King Jotham: II Chronicles 27, II Kings 15:23-25

In II Kings 15, we see that Jotham really took over for his father for the last 10 years of his father’s life. Upon his father’s death, Jotham was 25 when he began his reign which lasted for 16 years.

His heart: verse 2 – “Did right in the eyes of the LORD”

He was unlike his father by never becoming presumptuous and entering the temple. He must have seen the consequences and that reality helped shaped his life’s decisions.

His reign:

Verse 3: Rebuilt the temple and the towns

Verse 5: Prevailed against his enemies

Verse 6 – “Grew powerful because he walked steadfastly before his God.”

To walk steadfastly means there has been preparation and establishment of a firm foundation -  sure foundation..

His people: Described in verse 2 – The people continued their corrupt practices. They were still worshipping other gods in the high places of idolatry on the hills of Judah (II Kings15:35). Even though they knew God’s warnings about worshipping pagan gods.  They built these places of worship in the hills, taking on the practices of the ungodly nations around them. They refused to listen to the commands of God, even when given repeated warning by Isaiah.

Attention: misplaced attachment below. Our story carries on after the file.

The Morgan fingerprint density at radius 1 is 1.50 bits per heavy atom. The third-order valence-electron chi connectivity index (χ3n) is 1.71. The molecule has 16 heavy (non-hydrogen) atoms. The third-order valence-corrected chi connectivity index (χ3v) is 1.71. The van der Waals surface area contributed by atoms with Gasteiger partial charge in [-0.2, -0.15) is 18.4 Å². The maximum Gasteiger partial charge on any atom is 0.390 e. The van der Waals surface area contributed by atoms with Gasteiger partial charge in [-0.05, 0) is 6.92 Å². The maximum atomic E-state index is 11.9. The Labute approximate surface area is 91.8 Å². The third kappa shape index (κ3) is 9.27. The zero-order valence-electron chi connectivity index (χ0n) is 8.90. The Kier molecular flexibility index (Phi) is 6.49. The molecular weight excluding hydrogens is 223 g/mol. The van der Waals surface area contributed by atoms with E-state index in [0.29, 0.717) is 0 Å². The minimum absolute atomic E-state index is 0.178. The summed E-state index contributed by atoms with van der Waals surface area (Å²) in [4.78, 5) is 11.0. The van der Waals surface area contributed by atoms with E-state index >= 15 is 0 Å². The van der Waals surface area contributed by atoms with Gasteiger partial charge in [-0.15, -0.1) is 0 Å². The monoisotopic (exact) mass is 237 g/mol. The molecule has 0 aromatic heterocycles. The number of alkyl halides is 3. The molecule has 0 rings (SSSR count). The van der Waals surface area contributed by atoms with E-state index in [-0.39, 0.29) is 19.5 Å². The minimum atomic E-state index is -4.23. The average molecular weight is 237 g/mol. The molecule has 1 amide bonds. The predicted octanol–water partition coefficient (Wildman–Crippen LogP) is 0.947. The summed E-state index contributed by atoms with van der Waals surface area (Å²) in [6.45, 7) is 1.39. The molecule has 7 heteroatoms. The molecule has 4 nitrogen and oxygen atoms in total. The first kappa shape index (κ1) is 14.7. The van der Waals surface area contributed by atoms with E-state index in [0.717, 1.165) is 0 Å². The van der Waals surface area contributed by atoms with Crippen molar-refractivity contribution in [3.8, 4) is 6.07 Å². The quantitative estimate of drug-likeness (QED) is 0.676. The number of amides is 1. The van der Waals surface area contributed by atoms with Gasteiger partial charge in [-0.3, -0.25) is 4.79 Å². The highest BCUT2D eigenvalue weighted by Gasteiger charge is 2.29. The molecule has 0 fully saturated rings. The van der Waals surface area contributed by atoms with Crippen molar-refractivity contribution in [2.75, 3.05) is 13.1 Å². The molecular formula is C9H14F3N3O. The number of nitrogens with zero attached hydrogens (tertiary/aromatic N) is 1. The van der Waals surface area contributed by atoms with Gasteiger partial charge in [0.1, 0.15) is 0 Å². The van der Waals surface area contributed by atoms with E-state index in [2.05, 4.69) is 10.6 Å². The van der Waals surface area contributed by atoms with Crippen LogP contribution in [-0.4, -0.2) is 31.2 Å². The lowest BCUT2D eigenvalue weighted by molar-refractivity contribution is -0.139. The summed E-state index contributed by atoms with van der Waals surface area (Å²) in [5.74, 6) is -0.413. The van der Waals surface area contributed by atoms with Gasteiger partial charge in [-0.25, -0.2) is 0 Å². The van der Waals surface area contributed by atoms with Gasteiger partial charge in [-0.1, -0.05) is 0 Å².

Where was Isaiah? We will see Isaiah’s message to them in chapters 1-5. Look again at his admonition in Isaiah 1:4.

What about Jotham? Jotham walked in obedience to his God, but did not call his people to obedience Was he enjoying his greatness and thought that he didn’t want to ruffle any feathers. Perhaps he thought if he didn’t call the people to holiness, he would have peace in his kingdom. He even ignored the warnings of Isaiah and chose to be people-pleasing and self-gratifying instead of pleasing God with his life. God calls each of us to live in freedom, a freedom that only faithful obedience to the Lord will bring. He has given us the good news – Jesus saves his people from their sin so that they can reflect the beauty of their Lord in the world around them. Will you continue to join me on this adventure of studying Isaiah and see the freedom that can be ours as we walk in the grace and knowledge of the Lord Jesus Christ, as each of us either lay a sure foundation or fortify that sure foundation, as we continue to learn and draw from the rich store of God’s salvation and wisdom and knowledge.